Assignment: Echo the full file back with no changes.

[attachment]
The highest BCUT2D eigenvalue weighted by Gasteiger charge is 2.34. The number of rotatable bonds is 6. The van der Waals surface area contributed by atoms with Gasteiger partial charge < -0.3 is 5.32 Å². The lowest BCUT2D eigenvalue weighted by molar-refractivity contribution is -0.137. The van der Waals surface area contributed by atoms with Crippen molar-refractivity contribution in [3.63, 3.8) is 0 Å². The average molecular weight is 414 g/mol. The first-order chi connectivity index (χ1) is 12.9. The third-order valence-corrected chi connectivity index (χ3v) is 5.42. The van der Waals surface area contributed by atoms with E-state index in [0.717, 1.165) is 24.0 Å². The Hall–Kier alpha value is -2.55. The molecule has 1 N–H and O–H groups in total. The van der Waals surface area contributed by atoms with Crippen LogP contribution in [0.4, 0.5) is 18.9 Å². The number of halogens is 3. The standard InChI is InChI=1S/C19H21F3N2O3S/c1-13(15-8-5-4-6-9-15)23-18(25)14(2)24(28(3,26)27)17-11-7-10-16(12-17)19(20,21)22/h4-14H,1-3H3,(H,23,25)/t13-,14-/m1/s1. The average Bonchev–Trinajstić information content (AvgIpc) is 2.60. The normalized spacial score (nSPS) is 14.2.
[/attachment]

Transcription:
The highest BCUT2D eigenvalue weighted by Gasteiger charge is 2.34. The number of rotatable bonds is 6. The van der Waals surface area contributed by atoms with Gasteiger partial charge < -0.3 is 5.32 Å². The lowest BCUT2D eigenvalue weighted by molar-refractivity contribution is -0.137. The van der Waals surface area contributed by atoms with Crippen molar-refractivity contribution in [3.63, 3.8) is 0 Å². The average molecular weight is 414 g/mol. The first-order chi connectivity index (χ1) is 12.9. The third-order valence-corrected chi connectivity index (χ3v) is 5.42. The van der Waals surface area contributed by atoms with E-state index in [0.717, 1.165) is 24.0 Å². The Hall–Kier alpha value is -2.55. The molecule has 1 N–H and O–H groups in total. The van der Waals surface area contributed by atoms with Crippen LogP contribution in [0.4, 0.5) is 18.9 Å². The number of halogens is 3. The standard InChI is InChI=1S/C19H21F3N2O3S/c1-13(15-8-5-4-6-9-15)23-18(25)14(2)24(28(3,26)27)17-11-7-10-16(12-17)19(20,21)22/h4-14H,1-3H3,(H,23,25)/t13-,14-/m1/s1. The average Bonchev–Trinajstić information content (AvgIpc) is 2.60. The normalized spacial score (nSPS) is 14.2.